Monthly Archives: January 2014
One of the most fascinating management challenges is determining the best structure for Scrum teams based on the stage of the project. This does not mean the major waterfall phases like Analysis, Design, Construction, etc. When developing software for use by customers (especially niche SAAS products) and there is some level of customization or specific features for each client, there are at least a couple of distinct stages in the project:
- Develop the base product
- Develop client-specific features and convert those clients onto the system as those features are completed
Many agile writings suggest that the way to approach system development is to develop some features and put them in production right away so that clients can start using them immediately. In reality, this does not always work. For example, when an existing system is being replaced, clients cannot be put onto a new system that only has 20% of the functionality of the one being replaced. Of course, this does not preclude some form of testing of that 20% by users within the development organization (e.g. by internal client service reps who are also part of the user base).
Organizing for Base Product Development
Typically the base product development effort focuses on developing the major feature areas. The development teams can be organized along the lines of the features areas as depicted below.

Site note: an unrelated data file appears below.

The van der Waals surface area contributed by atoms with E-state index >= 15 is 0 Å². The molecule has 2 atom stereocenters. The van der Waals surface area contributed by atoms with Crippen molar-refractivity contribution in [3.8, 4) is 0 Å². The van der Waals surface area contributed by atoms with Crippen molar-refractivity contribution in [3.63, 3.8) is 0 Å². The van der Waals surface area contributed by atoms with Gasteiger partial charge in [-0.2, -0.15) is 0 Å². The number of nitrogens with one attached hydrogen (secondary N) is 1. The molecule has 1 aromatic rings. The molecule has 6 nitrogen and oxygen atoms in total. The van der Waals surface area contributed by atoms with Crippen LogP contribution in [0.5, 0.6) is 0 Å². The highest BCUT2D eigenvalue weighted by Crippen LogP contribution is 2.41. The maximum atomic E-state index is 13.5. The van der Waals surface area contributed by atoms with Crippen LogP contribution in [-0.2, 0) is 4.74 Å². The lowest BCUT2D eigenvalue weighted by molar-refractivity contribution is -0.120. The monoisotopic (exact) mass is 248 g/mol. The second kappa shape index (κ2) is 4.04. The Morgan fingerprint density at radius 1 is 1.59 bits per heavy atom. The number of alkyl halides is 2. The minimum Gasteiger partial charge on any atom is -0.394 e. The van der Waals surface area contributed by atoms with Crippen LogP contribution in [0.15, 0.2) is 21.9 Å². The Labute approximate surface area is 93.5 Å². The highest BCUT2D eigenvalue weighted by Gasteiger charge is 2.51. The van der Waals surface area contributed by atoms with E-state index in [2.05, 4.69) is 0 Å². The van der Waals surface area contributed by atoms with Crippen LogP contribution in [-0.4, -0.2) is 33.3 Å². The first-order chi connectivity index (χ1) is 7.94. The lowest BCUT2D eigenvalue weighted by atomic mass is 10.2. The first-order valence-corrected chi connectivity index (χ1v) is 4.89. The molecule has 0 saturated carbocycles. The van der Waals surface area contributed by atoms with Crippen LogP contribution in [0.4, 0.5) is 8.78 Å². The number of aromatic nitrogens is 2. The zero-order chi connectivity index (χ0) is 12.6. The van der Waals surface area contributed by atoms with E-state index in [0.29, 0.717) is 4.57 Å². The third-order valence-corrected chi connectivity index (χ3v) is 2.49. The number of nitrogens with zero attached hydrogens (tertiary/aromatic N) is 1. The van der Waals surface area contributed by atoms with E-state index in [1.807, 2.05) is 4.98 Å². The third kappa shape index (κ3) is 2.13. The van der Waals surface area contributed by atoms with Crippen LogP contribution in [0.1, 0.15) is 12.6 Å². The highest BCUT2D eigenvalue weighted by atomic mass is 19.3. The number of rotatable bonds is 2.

Organizing for Client Conversions and Onboarding
As the base product nears completion and the teams start to work on client-specific features, the portfolio or program manager may start noticing that the client code complete date for one of the feature teams above is much later than the other teams because the bulk of the customization for that client falls on that one team. The net result is client on-boarding dates are further out in the future that delay realization of new revenue from the product. This is a clear sign that the team structures need to change. At this stage, the focus shifts to optimizing staff utilization while retaining the benefits of teams building features or feature slices from top to bottom. This is called Focused Balance. Work is focused as much as possible on one or a few teams to gain the efficiencies that come with understanding and ownership of the epic , but when necessary client-specific epics are spread across the teams to deliver them as soon as possible.
Restructuring the teams
When scheduling and work allocation issues require that multiple teams work on the same epic, the following should be considered when deciding who should be on each team:
- Knowledge about specific feature areas of the system.
- Technical skillsets. Rebalancing may be necessary when certain feature areas from the base development phase emphasized a particular technical skillset.
- Technical leadership – most teams need a technical leader.
Cross-Training and Collaboration
Team members will need to step out of their comfort zones and learn other parts of the system. Product owners, who have become experts in the feature areas that their teams constructed in the initial stages of development, will be overseeing a backlog that contains features and stories that are outside of their current area of expertise. Recognizing and fostering the need for collaboration across the teams is critical to the success of this model. At this stage, the job of the product owner is to connect team members with subject matter experts rather than being the subject matter experts.
- Team structure may need to change to optimize the schedule for client-specific feature development.
- Restructuring and rebalancing evenly distributes system knowledge and technical skills across the teams.
- The Product Owner’s role changes to be less of a subject matter expert for their team and more of a facilitator.